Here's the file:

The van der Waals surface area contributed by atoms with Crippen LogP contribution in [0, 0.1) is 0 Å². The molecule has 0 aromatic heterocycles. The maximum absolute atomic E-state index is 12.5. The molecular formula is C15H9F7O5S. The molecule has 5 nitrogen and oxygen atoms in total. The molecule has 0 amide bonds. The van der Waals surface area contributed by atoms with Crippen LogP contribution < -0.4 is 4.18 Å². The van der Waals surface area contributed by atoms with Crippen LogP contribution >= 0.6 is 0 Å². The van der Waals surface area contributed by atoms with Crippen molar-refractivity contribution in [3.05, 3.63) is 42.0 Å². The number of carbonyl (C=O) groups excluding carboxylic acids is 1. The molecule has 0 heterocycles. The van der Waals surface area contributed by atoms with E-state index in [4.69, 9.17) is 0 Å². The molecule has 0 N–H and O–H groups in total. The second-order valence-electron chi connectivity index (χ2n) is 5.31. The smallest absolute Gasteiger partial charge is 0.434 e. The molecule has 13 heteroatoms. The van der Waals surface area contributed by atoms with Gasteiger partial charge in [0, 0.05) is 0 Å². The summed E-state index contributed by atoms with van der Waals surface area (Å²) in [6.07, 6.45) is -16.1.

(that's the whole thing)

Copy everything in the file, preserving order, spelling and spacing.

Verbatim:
The van der Waals surface area contributed by atoms with Crippen LogP contribution in [0, 0.1) is 0 Å². The molecule has 0 aromatic heterocycles. The maximum absolute atomic E-state index is 12.5. The molecular formula is C15H9F7O5S. The molecule has 5 nitrogen and oxygen atoms in total. The molecule has 0 amide bonds. The van der Waals surface area contributed by atoms with Crippen LogP contribution < -0.4 is 4.18 Å². The van der Waals surface area contributed by atoms with Crippen LogP contribution >= 0.6 is 0 Å². The van der Waals surface area contributed by atoms with Crippen molar-refractivity contribution in [3.05, 3.63) is 42.0 Å². The number of carbonyl (C=O) groups excluding carboxylic acids is 1. The molecule has 0 heterocycles. The van der Waals surface area contributed by atoms with E-state index in [4.69, 9.17) is 0 Å². The molecule has 0 N–H and O–H groups in total. The second-order valence-electron chi connectivity index (χ2n) is 5.31. The smallest absolute Gasteiger partial charge is 0.434 e. The molecule has 13 heteroatoms. The van der Waals surface area contributed by atoms with Gasteiger partial charge in [0, 0.05) is 0 Å². The summed E-state index contributed by atoms with van der Waals surface area (Å²) in [6.07, 6.45) is -16.1.